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Downing, George T.(1819–1903) - Entrepreneur, caterer, civil rights activist, Chronology

york rhode island business

Awarrior for human rights and free speech, George T. Downing was a well-known caterer and businessman who favored his conviction over his livelihood. He grew up in a family business and, when still a young man, ventured out on his own as an entrepreneur. He supported civil rights as a youth, developing early a compassion for justice and human rights that never waned. He also supported education for African American youth and school integration in Rhode Island.

Thomas and Rebecca West Downing were residents of Jinketig, Accomac County, Virginia, before they started a new life in New York in the early 1800s. There Thomas Downing became a restaurant owner. The clients for his Oyster House were the aristocrats and influential politicians of New York. The Downings’ oldest son, George Thomas Downing, was born in New York City on December 30, 1819. He enrolled in Charles Smith’s private school and later attended the old Mulberry Street school (or African Street #2), where he established what would become lasting ties with James McCune Smith, Henry Highland Garnet, Alexander Crummell, and Charles and Patrick Reason, all black abolitionists in later times.

When he was fourteen years old, Downing and other young boys around his age established a literary society and discussed what they called “live subjects,” or conditions of the race. The Fourth of July was meaningless to them; thus, at one of their meetings they adopted a resolution to refuse to celebrate it on the grounds that, according to Men of Mark , it was “a perfect mockery” for African Americans. Still in his teens, Downing established a second literary society.

During this time black children in New York City attended school at their own risk. To protect their children, however, parents or guardians often accompanied them to and from school yet the climate on the streets among crowds of insulting whites was still unsafe. Nonetheless, Downing persevered, going on to complete his education at Hamilton College in Oneida County, New York. His interest in Underground Railroad activities had begun earlier, while he was still underage. He was arrested early on for smuggling from jail “Little Henry,” a fugitive slave who had been incarcerated in New York City. Downing was released after paying the jail the slave’s value.

Both George Downing and his father were interested in civil and human rights. The two worked together to lobby the New York legislature for equal suffrage and were delegates to the first convention of the American Reform Board of Disenfranchised Commissioners held in 1841.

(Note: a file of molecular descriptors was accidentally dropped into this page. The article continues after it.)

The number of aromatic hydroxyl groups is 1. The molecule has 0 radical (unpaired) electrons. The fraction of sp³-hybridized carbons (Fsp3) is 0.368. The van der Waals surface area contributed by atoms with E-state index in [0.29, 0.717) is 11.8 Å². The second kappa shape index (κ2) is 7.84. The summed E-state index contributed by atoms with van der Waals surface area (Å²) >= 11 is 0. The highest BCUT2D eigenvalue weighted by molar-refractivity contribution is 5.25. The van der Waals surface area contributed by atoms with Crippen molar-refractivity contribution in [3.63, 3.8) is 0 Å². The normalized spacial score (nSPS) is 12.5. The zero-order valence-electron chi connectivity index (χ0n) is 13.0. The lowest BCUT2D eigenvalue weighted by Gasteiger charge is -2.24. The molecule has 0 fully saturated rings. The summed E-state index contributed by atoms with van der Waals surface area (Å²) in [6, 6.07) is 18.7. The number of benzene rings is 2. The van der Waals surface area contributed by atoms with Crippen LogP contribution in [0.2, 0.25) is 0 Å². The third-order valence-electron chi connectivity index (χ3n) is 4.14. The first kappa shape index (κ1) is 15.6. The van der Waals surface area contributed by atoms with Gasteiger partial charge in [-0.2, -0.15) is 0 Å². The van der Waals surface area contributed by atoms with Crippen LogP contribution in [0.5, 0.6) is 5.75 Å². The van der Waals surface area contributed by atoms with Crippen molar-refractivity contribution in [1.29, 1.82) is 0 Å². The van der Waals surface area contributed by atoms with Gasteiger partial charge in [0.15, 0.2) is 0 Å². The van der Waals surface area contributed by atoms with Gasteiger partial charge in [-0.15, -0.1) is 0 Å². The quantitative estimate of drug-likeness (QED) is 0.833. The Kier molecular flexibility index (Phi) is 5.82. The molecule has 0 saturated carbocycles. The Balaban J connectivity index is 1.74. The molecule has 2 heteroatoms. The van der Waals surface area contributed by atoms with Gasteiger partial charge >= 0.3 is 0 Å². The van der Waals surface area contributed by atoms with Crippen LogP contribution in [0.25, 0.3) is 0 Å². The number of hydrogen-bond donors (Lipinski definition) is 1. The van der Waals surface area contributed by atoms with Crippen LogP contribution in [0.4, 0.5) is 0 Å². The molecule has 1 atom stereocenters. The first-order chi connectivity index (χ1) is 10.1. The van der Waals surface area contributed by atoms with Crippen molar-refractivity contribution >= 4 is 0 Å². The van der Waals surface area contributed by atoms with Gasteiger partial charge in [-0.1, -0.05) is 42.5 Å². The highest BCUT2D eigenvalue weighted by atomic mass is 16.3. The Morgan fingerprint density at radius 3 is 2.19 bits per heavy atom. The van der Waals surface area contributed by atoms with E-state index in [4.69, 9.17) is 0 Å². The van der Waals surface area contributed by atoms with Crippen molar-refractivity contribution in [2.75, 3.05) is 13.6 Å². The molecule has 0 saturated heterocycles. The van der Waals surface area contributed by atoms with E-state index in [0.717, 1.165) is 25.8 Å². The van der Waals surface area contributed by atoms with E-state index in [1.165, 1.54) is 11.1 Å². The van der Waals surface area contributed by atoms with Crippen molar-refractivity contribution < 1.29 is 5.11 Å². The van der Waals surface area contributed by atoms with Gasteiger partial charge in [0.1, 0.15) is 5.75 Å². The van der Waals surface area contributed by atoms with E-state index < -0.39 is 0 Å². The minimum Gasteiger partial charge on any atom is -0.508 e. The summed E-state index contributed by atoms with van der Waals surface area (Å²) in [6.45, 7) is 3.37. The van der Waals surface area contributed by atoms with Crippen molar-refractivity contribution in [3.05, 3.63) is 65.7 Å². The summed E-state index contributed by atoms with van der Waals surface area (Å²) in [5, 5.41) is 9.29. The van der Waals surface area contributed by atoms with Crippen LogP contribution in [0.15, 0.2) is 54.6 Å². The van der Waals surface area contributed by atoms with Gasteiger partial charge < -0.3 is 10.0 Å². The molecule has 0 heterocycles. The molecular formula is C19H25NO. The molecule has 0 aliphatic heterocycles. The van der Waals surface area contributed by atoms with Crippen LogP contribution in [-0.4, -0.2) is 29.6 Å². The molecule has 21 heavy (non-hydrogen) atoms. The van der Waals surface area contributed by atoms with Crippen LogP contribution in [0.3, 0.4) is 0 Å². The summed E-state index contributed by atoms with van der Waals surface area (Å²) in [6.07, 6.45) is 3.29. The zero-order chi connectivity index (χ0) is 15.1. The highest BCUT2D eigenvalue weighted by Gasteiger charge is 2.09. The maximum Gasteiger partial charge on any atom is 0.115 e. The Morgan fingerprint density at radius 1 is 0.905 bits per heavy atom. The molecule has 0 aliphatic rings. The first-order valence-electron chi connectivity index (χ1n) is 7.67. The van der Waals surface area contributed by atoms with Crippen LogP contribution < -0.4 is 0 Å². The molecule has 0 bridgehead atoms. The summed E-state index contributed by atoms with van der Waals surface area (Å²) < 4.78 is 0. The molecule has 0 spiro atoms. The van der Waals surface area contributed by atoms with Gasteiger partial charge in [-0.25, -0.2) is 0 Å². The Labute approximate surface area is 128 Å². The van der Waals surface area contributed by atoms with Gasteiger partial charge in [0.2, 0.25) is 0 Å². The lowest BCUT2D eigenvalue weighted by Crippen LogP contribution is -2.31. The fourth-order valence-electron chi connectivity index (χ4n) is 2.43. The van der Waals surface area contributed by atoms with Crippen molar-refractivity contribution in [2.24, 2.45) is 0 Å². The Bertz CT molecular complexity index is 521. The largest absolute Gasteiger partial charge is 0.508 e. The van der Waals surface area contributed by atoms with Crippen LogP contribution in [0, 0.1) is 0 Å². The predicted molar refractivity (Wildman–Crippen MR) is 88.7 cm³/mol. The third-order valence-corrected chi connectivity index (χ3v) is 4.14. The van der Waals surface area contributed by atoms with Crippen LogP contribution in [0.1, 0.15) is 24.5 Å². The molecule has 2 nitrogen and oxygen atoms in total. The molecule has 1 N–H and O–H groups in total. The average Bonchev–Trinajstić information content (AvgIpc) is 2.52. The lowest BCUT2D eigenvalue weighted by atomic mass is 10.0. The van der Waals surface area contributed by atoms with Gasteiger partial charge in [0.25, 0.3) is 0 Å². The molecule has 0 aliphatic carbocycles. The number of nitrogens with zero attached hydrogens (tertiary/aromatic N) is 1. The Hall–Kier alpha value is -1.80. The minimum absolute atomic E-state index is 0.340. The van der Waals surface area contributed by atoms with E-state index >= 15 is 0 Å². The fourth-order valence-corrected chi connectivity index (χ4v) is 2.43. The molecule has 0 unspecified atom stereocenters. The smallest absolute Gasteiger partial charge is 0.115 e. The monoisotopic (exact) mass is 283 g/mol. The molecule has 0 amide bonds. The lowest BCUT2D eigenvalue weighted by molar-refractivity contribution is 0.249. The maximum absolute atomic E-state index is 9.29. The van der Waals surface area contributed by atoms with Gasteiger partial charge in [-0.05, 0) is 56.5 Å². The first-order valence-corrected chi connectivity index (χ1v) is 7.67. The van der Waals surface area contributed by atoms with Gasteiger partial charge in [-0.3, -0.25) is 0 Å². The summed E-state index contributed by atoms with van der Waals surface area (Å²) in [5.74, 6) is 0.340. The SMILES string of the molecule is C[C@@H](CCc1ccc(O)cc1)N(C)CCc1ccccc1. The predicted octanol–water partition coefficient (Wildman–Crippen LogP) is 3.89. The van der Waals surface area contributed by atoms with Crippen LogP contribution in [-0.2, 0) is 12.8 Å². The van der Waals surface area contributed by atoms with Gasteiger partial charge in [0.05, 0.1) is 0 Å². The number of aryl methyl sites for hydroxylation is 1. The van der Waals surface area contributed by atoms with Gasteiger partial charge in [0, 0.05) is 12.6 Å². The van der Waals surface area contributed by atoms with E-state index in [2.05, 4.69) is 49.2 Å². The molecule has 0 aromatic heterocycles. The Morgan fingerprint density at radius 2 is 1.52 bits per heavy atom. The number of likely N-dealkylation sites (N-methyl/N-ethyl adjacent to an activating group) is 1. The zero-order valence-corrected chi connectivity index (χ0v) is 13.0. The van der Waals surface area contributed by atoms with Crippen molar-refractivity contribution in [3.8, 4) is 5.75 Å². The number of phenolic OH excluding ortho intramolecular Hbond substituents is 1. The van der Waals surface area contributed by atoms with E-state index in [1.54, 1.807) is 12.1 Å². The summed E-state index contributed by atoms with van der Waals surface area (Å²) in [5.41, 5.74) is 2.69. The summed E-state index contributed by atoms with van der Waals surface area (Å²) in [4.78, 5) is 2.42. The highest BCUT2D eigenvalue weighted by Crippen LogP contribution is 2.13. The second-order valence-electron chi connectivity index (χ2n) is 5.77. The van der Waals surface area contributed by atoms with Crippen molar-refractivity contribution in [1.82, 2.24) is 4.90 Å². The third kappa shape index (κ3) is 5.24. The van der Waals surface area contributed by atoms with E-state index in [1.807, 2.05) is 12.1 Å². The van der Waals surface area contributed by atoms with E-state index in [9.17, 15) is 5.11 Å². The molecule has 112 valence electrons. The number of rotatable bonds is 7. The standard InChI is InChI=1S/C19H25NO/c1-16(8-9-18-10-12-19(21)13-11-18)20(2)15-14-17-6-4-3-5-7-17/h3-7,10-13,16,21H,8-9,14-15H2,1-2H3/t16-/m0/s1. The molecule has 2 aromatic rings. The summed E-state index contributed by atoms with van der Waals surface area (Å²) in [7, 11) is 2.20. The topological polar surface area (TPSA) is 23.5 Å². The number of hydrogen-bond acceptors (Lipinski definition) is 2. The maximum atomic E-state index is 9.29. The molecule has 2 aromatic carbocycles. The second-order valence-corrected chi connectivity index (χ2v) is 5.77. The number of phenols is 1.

Downing was both an entrepreneur and an effective abolitionist and civil rights leader. In 1842 he opened his own restaurant and catering business in New York, and in 1846, he opened what some called a branch of his father’s Oyster House in Newport, Rhode Island. He continued to expand his business and in 1850 established a catering enterprise on Mathewson Street in Providence while he maintained his Rhode Island enterprise. Now a man of means, he built the luxurious, five-story Sea Girt Hotel in Newport in 1854 and restricted his business to white clientele. The complex also included his residence, a restaurant, a confectionery, and his catering business. A fire on December 15, 1860, destroyed the building, giving him an estimated loss of $40,000. Following that, he built a new structure on Downing Block and rented the upper floor to the federal government. That space served as a hospital for the Naval Academy.

Downing traveled extensively and before the Civil War he lived in Providence as well as Boston. His interest in the colored troops of the Civil War and their treatment in the military led him to Washington, D.C, where he organized several regiments. While there he was persuaded to manage the dining room for the House of Representatives and he did so for twelve years. His primary interest was not as much in the position as it was in the contact that he would have with political figures and opportunities to discuss race matters with them. He had strong political ties to Senator Charles Sumner of Massachusetts and to black abolitionist and orator Frederick Douglass.



Born in New York City on December 30


Marries Serena Leanora de Grasse


Opens restaurant in New York City


Opens oyster house in Newport, Rhode Island


Becomes member of first board of trustees, New York Society for the Promotion of Colored Children


Establishes catering business in Providence, Rhode Island


Builds Sea Girt Hotel in Newport


Begins fight to abolish Rhode island’s racially segregated public schools


Helps organize the Colored National Labor Union


Works successfully for passage of public accommodations law in Washington, D. C.


Dies at home in Newport, Rhode Island on July 21

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